Cover Story

Bravo Company's story

Rooting out bad guys, turning on the lights, pushing paper, turning away wrath-it's all in a (last) day's work in war. And in Iraq, any day could be the last

Issue: "Iraq: Bravo Company's story," Aug. 21, 2004

"We hate American ­soldiers," an Iraqi man snaps at Capt. Michael Rainey. He speaks from the back of a crowd, eight men all in their mid-20s. The green glow of a fluorescent light from the small store reveals a ­stubbled beard on the agitated Iraqi's face. He folds his arms across his chest, prepared for a soldierly retort. Capt. Rainey says only, "OK."

The men have gathered in this west Baghdad neighborhood where four desert-tan U.S. Army humvees park ­spaciously. M-113 tanks and Bradley fighting vehicles (which the civilians call tanks) block the entrance to the neighborhood. Gunners perch on top of each vehicle, their hands resting tranquilly across machine guns, at ease but ready. One car passes through after a quick look and consent from the U.S. soldiers.

A man in a flowing white robe with three children at his side walks by one of the armed vehicles. The children seemingly ignore the soldiers. They attend to the soft melting chocolate and pistachio ice cream that drips down the sides of the white wafer cones they hold. Neighborhood children surround several soldiers who have climbed out of the vehicles. The children poke at their uniforms, asking for candy. Residents along the street stand or sit in front of their houses. Some bring out lawn chairs to watch the show.

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Twenty-eight-year-old Michael Rainey is from Georgetown, Tex., where his wife Lisa and a beagle named Indy await his return. A West Point graduate, Capt. Rainey took charge of Bravo ­Company, 88 soldiers based outside Baghdad, when he arrived in Iraq in ­January. He has 33 additional men or women under his command, attached for support from the Bradley unit. Their assignment: control and patrol Ghazalia district, a stretch of suburban neighborhoods packed with at least 150,000 ­residents, storefronts, mosques, and potential insurgency outposts six miles west of downtown Baghdad.

Ghazalia under Saddam Hussein was at the prospering end of Baghdad, where the former ruler built his infamous Mother of All Battles Mosque in 1999. Sunnis and Shiites live together here, but the dictator showed favoritism to Sunnis and fellow Baathists; they built dozens of mosques in Ghazalia while allowing the majority Shiites none.

Now the Shiites control Ghazalia's local council. Last year they dismissed 18 teachers who had been members of the Baath Party. Some Shiites take the law into their own hands, attacking store owners and others with ties to the old regime. In today's twilight zone between governments, Capt. Rainey's job is to ­support Ghazalia's local council and its security forces while at the same time rooting out terrorists and potential ­arsenals left over from Saddam's era.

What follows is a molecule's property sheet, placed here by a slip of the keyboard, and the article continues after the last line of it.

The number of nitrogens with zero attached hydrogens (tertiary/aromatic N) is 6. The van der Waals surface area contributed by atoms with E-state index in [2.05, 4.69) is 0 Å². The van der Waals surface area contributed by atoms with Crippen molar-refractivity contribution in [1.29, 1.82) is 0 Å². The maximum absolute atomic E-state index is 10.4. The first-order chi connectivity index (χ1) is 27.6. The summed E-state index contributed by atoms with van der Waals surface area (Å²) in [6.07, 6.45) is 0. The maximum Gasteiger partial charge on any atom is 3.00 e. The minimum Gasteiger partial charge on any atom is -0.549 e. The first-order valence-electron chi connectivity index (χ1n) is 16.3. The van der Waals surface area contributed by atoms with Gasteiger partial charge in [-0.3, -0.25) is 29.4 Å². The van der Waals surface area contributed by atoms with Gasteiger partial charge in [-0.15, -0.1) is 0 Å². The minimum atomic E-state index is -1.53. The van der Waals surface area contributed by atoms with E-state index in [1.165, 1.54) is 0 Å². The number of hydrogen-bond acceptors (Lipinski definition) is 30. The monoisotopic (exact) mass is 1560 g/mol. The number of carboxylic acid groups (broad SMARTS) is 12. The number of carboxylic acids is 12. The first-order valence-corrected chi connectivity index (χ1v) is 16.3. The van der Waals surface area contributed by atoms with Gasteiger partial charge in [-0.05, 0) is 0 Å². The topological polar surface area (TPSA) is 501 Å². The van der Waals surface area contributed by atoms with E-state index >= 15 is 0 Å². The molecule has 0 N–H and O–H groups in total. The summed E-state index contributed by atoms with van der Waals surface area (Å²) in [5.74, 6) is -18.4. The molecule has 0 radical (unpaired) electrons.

Last week U.S. presidential contenders sparred over troop strength in Iraq. Democratic candidate John Kerry said he hoped to begin reducing the number of U.S. soldiers in Iraq within six months of taking office. President George W. Bush, campaigning in Florida, warned that ­cutting short the mission would only aid the enemy. "The key is not to set artificial timelines," he said.

In Ghazalia, Capt. Rainey says he doesn't have a political agenda and wouldn't have time for one, anyway. His focus is each day's assignment, which on this hot evening puts him and Bravo Company on the street with unhappy Iraqis. For these soldiers, the big question is who may simply want to talk and who may be packing explosives and a detonator. Capt. Rainey's months in Iraq have taught him that talk may be just that, while a ­terrorist may hide beneath the robe of a father with an ice cream cone.

The man with the stubble beard is unhappy with Capt. Rainey's first response and shouts again, "We hate American soldiers." Capt. Rainey lets a blank pause sink into the night. He asks slowly, "Are we disturbing you or harming you in some way by being here?"

A clean-shaven man standing in front of the group answers matter-of-factly and without hesitation in English, "Well, I would like to go home in my car to my house because I have to study for an exam at the university. I cannot go because you have the street blocked."

Capt. Rainey replies, "You can leave. In fact, I will have my men escort you past the blockade." The man steps back into the crowd, not really interested in taking the offer. For the third time the bearded man intones, "We hate American soldiers." Capt. Rainey asks the man if his soldiers have done something bad to him or his neighborhood. The man waves his arms and says, "They scare the people."


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